Manfred von Richthofen may not ring a bell with a lot of people, but his nickname certainly will....or it should at least. That name you ask? That would be the Red Baron, a German fighter pilot from WWI who became the most famous fighter pilot of all-time. His life has been made into several films and books, but this one....well, it ain't especially good. Please read on anyways! It's 1971's Von Richthofen and Brown, an interesting title if there ever was.
As World War I rages across Europe, a young German officer, Manfred von Richthofen (John Phillip Law) transfers from the cavalry to an air squadron of fighter pilots. He picks up flying quickly and it's only a matter of time before he becomes an ace himself. His fame spreads across both sides, both German and British pilots fearing and respecting him. As his fame and notoriety rises, Richthofen's ego grows, but it's more than that as he starts to see the tide of war turn toward the Allies. Across the lines at British airfields, a new Canadian pilot has arrived, Roy Brown (Don Stroud), with some new thoughts on how the air war should be handled. Two very different pilots with very different outlooks, both Richthofen and Brown seem destined to meet on a collision course as the war wears on.
From movies like Top Gun, Red Tails, and Behind Enemy Lines to older movies like Wings, The Dawn Patrol and Twelve O'Clock High and countless movies in between, audiences have long had a fascination with aerial combat. An untapped source of said movies is World War I, the first war to feature aerial combat of any sort. We've got entries like Flyboys, a throwback type film, entertaining if highly cliched, like The Blue Max, a bit long in the tooth with lots of potential that I should rewatch soon. Where does this 1971 entry fall? Well, it ain't good for starters. As a counter though, it doesn't have a ton of potential to begin with. We're talking a real winner here, huh? I had modest expectations heading into this flick -- there just isn't much in the way of World War I movies out there -- but I managed to come away disappointed.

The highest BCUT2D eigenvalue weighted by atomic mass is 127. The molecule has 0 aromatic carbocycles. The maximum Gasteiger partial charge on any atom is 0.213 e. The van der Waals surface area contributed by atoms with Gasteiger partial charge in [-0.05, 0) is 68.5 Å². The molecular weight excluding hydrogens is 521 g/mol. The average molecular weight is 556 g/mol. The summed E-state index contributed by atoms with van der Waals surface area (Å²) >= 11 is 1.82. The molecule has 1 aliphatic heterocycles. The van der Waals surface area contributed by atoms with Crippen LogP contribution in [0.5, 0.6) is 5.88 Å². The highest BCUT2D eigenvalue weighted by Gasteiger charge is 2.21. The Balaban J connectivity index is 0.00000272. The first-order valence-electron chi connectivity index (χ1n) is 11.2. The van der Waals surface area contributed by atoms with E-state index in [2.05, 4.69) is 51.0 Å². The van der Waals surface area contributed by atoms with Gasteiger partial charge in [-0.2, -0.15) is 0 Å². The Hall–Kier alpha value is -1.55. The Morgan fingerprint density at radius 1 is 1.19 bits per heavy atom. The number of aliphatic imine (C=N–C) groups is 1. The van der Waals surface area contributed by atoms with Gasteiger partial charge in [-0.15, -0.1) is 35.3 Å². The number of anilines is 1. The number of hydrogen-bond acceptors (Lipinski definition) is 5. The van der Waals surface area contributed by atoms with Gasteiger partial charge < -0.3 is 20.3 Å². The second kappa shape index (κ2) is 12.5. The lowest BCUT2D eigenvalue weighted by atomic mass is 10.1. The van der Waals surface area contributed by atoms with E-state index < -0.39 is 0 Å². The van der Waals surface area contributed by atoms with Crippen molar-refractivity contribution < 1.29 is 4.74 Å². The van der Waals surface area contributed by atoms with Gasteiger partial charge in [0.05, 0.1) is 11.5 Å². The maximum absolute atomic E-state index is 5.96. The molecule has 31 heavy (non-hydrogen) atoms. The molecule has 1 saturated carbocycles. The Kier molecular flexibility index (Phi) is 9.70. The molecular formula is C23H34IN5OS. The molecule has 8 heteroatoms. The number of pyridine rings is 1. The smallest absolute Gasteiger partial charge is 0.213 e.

It's never a good start when your two title characters have the on-screen personality of brooding, annoying and boring pieces of cardboard. I always thought John Phillip Law was a likable enough on-screen presence if not exactly a huge acting presence. The script does him no favors, but Law is downright boring as one of the most famous war heroes ever. Early on, he's an idealistic, capable soldier who revels in each of his kills. With each passing month, Richthofen becomes more and more disillusioned with the war and its cost. And then there's Stroud as Roy Brown, an actor who typically played a villain, a bad guy, a nut bag, or any and all. Wow, this performance is just bad. Stroud's Brown hates war and all its horrors. Interesting premise, huh? I don't know if he had one line that wasn't some preaching, whiny, condescending about the profoundly awful qualities of war. A dud for both potentially very interesting characters.
Made on the relative cheap from director Roger Corman, 'Richthofen' certainly tries to be a good movie. There's an abundance of aerial sequences, WWI era planes in one dogfight after another. Yeah, there's too actually too many of such sequences, and they all seem to have been filmed over one particular field. The editing just goes on and on with no real flow to the dogfights. Making it worse, the narration from Richthofen, Brown and several other pilots/officers/commanders rambling on and on about their problems, the pressure, the knowledge that death awaits them at any minute. Even composer Hugo Friedhofer's score can't save this dreck.
Lookie here, there ain't too much to say here. I didn't like this movie, and it has little to nothing to recommend. It's dull and does little in 99 minutes. There aren't any other characters/performances worth mentioning, and the only two I did mention weren't very good. My personal favorite in the most cringe-worthy department was Stroud's Brown examining a wounded, possibly dead pilot. He yells at everyone to get back, examines the body himself, and then says in almost sing-songy fashion "Well, he's dead!" and walks away. You couldn't make it up if you tried. It plays fast and loose with the historical facts, and it's just a bad, dull movie.
Von Richthofen and Brown (1971): */****